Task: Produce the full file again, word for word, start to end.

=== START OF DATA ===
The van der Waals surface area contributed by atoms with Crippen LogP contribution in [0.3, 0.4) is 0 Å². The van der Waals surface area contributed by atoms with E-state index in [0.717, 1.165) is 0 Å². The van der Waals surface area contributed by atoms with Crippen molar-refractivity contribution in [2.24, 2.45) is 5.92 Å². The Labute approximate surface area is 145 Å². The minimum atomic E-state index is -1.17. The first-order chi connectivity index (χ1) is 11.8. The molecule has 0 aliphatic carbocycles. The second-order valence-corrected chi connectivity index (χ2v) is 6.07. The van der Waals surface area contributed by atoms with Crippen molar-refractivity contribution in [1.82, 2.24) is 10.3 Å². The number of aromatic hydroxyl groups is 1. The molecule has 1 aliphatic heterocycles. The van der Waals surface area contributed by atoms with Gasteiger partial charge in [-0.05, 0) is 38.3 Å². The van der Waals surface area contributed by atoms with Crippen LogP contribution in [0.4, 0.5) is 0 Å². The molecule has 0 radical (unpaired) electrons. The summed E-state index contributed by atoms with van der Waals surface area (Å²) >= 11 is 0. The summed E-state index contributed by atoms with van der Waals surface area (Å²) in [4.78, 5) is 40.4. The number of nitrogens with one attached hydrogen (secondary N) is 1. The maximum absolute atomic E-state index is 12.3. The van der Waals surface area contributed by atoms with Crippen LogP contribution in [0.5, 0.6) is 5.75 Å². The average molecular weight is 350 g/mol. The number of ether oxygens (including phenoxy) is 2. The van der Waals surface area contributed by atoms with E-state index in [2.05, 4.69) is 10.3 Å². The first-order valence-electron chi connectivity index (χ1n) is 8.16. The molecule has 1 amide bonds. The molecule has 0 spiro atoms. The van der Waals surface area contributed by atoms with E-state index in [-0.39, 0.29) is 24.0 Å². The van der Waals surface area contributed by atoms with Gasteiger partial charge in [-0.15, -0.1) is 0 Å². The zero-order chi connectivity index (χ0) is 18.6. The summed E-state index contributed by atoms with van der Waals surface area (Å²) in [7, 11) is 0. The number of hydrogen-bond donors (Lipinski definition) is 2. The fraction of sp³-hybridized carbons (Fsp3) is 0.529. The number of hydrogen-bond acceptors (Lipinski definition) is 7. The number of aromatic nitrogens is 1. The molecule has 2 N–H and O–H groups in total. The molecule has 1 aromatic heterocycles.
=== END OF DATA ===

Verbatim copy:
The van der Waals surface area contributed by atoms with Crippen LogP contribution in [0.3, 0.4) is 0 Å². The van der Waals surface area contributed by atoms with E-state index in [0.717, 1.165) is 0 Å². The van der Waals surface area contributed by atoms with Crippen molar-refractivity contribution in [2.24, 2.45) is 5.92 Å². The Labute approximate surface area is 145 Å². The minimum atomic E-state index is -1.17. The first-order chi connectivity index (χ1) is 11.8. The molecule has 0 aliphatic carbocycles. The second-order valence-corrected chi connectivity index (χ2v) is 6.07. The van der Waals surface area contributed by atoms with Crippen molar-refractivity contribution in [1.82, 2.24) is 10.3 Å². The number of aromatic hydroxyl groups is 1. The molecule has 1 aliphatic heterocycles. The van der Waals surface area contributed by atoms with Gasteiger partial charge in [-0.05, 0) is 38.3 Å². The van der Waals surface area contributed by atoms with Crippen LogP contribution in [0.4, 0.5) is 0 Å². The molecule has 0 radical (unpaired) electrons. The summed E-state index contributed by atoms with van der Waals surface area (Å²) >= 11 is 0. The summed E-state index contributed by atoms with van der Waals surface area (Å²) in [4.78, 5) is 40.4. The number of nitrogens with one attached hydrogen (secondary N) is 1. The maximum absolute atomic E-state index is 12.3. The van der Waals surface area contributed by atoms with Crippen LogP contribution in [0.5, 0.6) is 5.75 Å². The average molecular weight is 350 g/mol. The number of ether oxygens (including phenoxy) is 2. The van der Waals surface area contributed by atoms with E-state index in [2.05, 4.69) is 10.3 Å². The first-order valence-electron chi connectivity index (χ1n) is 8.16. The molecule has 1 amide bonds. The molecule has 0 spiro atoms. The van der Waals surface area contributed by atoms with E-state index in [-0.39, 0.29) is 24.0 Å². The van der Waals surface area contributed by atoms with Gasteiger partial charge in [-0.15, -0.1) is 0 Å². The zero-order chi connectivity index (χ0) is 18.6. The summed E-state index contributed by atoms with van der Waals surface area (Å²) in [7, 11) is 0. The number of hydrogen-bond donors (Lipinski definition) is 2. The fraction of sp³-hybridized carbons (Fsp3) is 0.529. The number of hydrogen-bond acceptors (Lipinski definition) is 7. The number of aromatic nitrogens is 1. The molecule has 2 N–H and O–H groups in total. The molecule has 1 aromatic heterocycles.